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SEO Technique Update – Google/Yahoo

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Every few months it is a good idea to review SEO techniques in light of changes in the ranking algorithms used by the major search engines. As of today, there are only two major organic search tools we worry about, Google, and Yahoo. Both of these search tools look at different elements of your website when considering where to rank the site in the Search Engine Results Pages (SERPs). While considered one of the “Big Three”, MSN continues to receive results from the Yahoo/Inktomi database with LookSmart listings being displayed from time to time. MSN is likely to release its own algorithmic search engine in the coming months. What works for Yahoo tends to work with MSN. Please note, these basic rules for rankings may change at any given moment. That’s one of the things that make this job so much fun…

Google continues to be the most popular search engine in terms of user visits and the number of queries each month. Feeding organic results to AOL, Netscape, Iwon, Go.Com and Excite, as well providing onsite search tools for webmasters wishing to include a search function on their websites, Google is said to drive just under 50% of daily search traffic. Google was founded on a basic algorithm known as PageRank. PageRank is fairly basic in explanation but extremely complex in its application. In as few words as possible, Google checks the number of incoming links directed to each site in its database. The larger number of incoming links from relevant sites, the better chances of achieving strong placements.

According to reports from the Search Engine Strategies conference held last week in London, Google is basing much of its ranking formula on incoming links. There are other factors or elements that Google examines but the real power at Google is in the strength and phrasing of incoming links. There is a great deal of power in links however all links are not created equal. For Google to consider a link as a reflection of the validity of the site in question, that link needs to meet a few basic standards. First of all, the link needs to originate on a page that is relevant to the topic of the page being linked to. Next, the anchor text of that link should be phrased to be relevant to the topic of the site being linked to. We tend to use our main target keyword phrases when acquiring links for our clients’ sites. Finally, links from pages that are considered “authorities” such as directories, non-profit organizations, or sites with high PageRank (6/10 or higher as shown in the Google Toolbar), tend to produce stronger results than links from non-authority sites. Other site elements that need to be considered include the TITLE, DESCRIPTION META TAG, BODY TEXT and ONSITE NAVIGATION. With the TITLE, be sure to include your strongest keyword phrase in the title of the website. You should use unique titles on each page of the site, making the title specific to the topic of each page. The DESCRIPTION META TAG is important as it helps Google determine the topic of the website. Keep the DESCRIPTION short and highly focused, weaving your strongest keyword phrases into a well written sentence. The BODY TEXT should also be highly focused with incidents of keyword phrases appearing as near the beginning of the text as possible. Lastly, be certain Google’s spider can travel through the entire website from point “A” to point “Z”. You can do this by using a text-based navigation map, generally appended to bottom of each page in the site. It is important to understand that Google works by having its spider follow every link it comes across on the web. You don’t even need to submit your site to Google if there are links from other sites leading to your site, Google will find it on its own.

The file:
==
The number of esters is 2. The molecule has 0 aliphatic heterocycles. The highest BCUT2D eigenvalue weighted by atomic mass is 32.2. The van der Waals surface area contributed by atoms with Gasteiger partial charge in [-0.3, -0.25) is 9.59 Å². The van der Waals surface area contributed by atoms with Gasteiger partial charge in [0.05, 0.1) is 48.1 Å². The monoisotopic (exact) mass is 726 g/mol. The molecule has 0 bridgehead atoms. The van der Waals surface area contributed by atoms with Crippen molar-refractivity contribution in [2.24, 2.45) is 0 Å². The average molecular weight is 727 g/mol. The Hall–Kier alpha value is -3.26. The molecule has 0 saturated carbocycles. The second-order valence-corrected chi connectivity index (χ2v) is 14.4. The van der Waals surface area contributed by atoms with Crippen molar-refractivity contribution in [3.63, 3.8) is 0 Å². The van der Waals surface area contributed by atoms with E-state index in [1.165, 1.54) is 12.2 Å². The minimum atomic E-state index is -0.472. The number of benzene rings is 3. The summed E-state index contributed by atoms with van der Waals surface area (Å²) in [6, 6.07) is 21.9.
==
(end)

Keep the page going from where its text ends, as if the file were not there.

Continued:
Google at a Glance:

  • Incoming links from relevant websites
  • Keyword enriched anchor text for all incoming links
  • Keyword enriched titles (unique for each page in site)
  • Well written Description meta tag
  • Topical and focused body text with main keyword phrases appearing early in the text
  • Easily followed text-based internal navigation